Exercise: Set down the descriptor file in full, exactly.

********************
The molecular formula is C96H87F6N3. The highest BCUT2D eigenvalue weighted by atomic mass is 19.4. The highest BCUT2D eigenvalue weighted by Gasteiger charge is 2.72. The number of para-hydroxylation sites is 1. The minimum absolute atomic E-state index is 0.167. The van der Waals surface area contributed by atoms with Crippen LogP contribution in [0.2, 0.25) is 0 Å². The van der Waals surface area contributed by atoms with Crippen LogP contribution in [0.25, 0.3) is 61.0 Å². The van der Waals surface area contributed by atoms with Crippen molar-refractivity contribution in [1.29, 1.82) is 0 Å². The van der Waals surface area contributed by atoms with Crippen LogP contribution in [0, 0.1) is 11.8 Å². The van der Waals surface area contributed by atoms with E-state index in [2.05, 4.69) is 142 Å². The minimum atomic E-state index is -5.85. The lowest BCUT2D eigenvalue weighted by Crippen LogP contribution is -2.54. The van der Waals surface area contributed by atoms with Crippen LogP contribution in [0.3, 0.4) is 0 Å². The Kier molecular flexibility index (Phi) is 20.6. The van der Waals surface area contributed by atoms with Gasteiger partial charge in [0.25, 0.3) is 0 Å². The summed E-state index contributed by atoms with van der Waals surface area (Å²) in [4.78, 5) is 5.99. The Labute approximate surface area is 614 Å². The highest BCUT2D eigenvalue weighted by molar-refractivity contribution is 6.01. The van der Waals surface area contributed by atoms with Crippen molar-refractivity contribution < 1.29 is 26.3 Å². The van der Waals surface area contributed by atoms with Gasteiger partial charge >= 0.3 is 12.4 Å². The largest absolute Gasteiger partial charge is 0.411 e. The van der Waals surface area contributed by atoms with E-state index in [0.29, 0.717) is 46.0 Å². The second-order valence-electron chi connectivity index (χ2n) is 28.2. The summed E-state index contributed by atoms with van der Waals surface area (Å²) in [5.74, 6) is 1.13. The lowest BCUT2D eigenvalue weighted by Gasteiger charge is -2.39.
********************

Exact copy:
The molecular formula is C96H87F6N3. The highest BCUT2D eigenvalue weighted by atomic mass is 19.4. The highest BCUT2D eigenvalue weighted by Gasteiger charge is 2.72. The number of para-hydroxylation sites is 1. The minimum absolute atomic E-state index is 0.167. The van der Waals surface area contributed by atoms with Crippen LogP contribution in [0.2, 0.25) is 0 Å². The van der Waals surface area contributed by atoms with Crippen LogP contribution in [0.25, 0.3) is 61.0 Å². The van der Waals surface area contributed by atoms with Crippen molar-refractivity contribution in [1.29, 1.82) is 0 Å². The van der Waals surface area contributed by atoms with Crippen LogP contribution in [0, 0.1) is 11.8 Å². The van der Waals surface area contributed by atoms with E-state index in [2.05, 4.69) is 142 Å². The minimum atomic E-state index is -5.85. The lowest BCUT2D eigenvalue weighted by Crippen LogP contribution is -2.54. The van der Waals surface area contributed by atoms with Crippen LogP contribution in [0.3, 0.4) is 0 Å². The Kier molecular flexibility index (Phi) is 20.6. The van der Waals surface area contributed by atoms with Gasteiger partial charge in [0.25, 0.3) is 0 Å². The summed E-state index contributed by atoms with van der Waals surface area (Å²) in [4.78, 5) is 5.99. The Labute approximate surface area is 614 Å². The highest BCUT2D eigenvalue weighted by molar-refractivity contribution is 6.01. The van der Waals surface area contributed by atoms with Crippen molar-refractivity contribution < 1.29 is 26.3 Å². The van der Waals surface area contributed by atoms with Gasteiger partial charge >= 0.3 is 12.4 Å². The largest absolute Gasteiger partial charge is 0.411 e. The van der Waals surface area contributed by atoms with E-state index in [0.29, 0.717) is 46.0 Å². The second-order valence-electron chi connectivity index (χ2n) is 28.2. The summed E-state index contributed by atoms with van der Waals surface area (Å²) in [5.74, 6) is 1.13. The lowest BCUT2D eigenvalue weighted by Gasteiger charge is -2.39.